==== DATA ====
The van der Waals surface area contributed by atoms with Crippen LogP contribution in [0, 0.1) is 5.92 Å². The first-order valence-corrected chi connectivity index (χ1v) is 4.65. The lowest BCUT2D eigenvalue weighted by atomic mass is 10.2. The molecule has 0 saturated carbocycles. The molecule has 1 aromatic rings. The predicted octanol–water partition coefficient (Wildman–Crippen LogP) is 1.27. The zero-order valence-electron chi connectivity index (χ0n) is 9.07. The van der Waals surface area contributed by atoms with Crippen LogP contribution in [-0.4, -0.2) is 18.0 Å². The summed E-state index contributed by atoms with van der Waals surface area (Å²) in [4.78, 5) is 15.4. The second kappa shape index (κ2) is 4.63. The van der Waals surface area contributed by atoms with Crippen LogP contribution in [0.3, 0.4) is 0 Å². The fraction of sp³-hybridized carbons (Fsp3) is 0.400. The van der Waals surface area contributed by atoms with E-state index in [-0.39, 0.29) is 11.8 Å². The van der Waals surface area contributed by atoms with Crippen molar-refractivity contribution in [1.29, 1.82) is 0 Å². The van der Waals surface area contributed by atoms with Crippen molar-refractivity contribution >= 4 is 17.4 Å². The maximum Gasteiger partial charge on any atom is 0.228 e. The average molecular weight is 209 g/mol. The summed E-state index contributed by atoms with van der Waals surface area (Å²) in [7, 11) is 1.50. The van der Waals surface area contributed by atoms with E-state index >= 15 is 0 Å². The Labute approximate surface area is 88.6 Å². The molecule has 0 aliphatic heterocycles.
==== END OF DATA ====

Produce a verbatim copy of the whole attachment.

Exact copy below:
The van der Waals surface area contributed by atoms with Crippen LogP contribution in [0, 0.1) is 5.92 Å². The first-order valence-corrected chi connectivity index (χ1v) is 4.65. The lowest BCUT2D eigenvalue weighted by atomic mass is 10.2. The molecule has 0 saturated carbocycles. The molecule has 1 aromatic rings. The predicted octanol–water partition coefficient (Wildman–Crippen LogP) is 1.27. The zero-order valence-electron chi connectivity index (χ0n) is 9.07. The van der Waals surface area contributed by atoms with Crippen LogP contribution in [-0.4, -0.2) is 18.0 Å². The summed E-state index contributed by atoms with van der Waals surface area (Å²) in [4.78, 5) is 15.4. The second kappa shape index (κ2) is 4.63. The van der Waals surface area contributed by atoms with Crippen LogP contribution in [0.3, 0.4) is 0 Å². The fraction of sp³-hybridized carbons (Fsp3) is 0.400. The van der Waals surface area contributed by atoms with E-state index in [-0.39, 0.29) is 11.8 Å². The van der Waals surface area contributed by atoms with Crippen molar-refractivity contribution in [1.29, 1.82) is 0 Å². The van der Waals surface area contributed by atoms with Crippen molar-refractivity contribution >= 4 is 17.4 Å². The maximum Gasteiger partial charge on any atom is 0.228 e. The average molecular weight is 209 g/mol. The summed E-state index contributed by atoms with van der Waals surface area (Å²) in [7, 11) is 1.50. The van der Waals surface area contributed by atoms with E-state index >= 15 is 0 Å². The Labute approximate surface area is 88.6 Å². The molecule has 0 aliphatic heterocycles.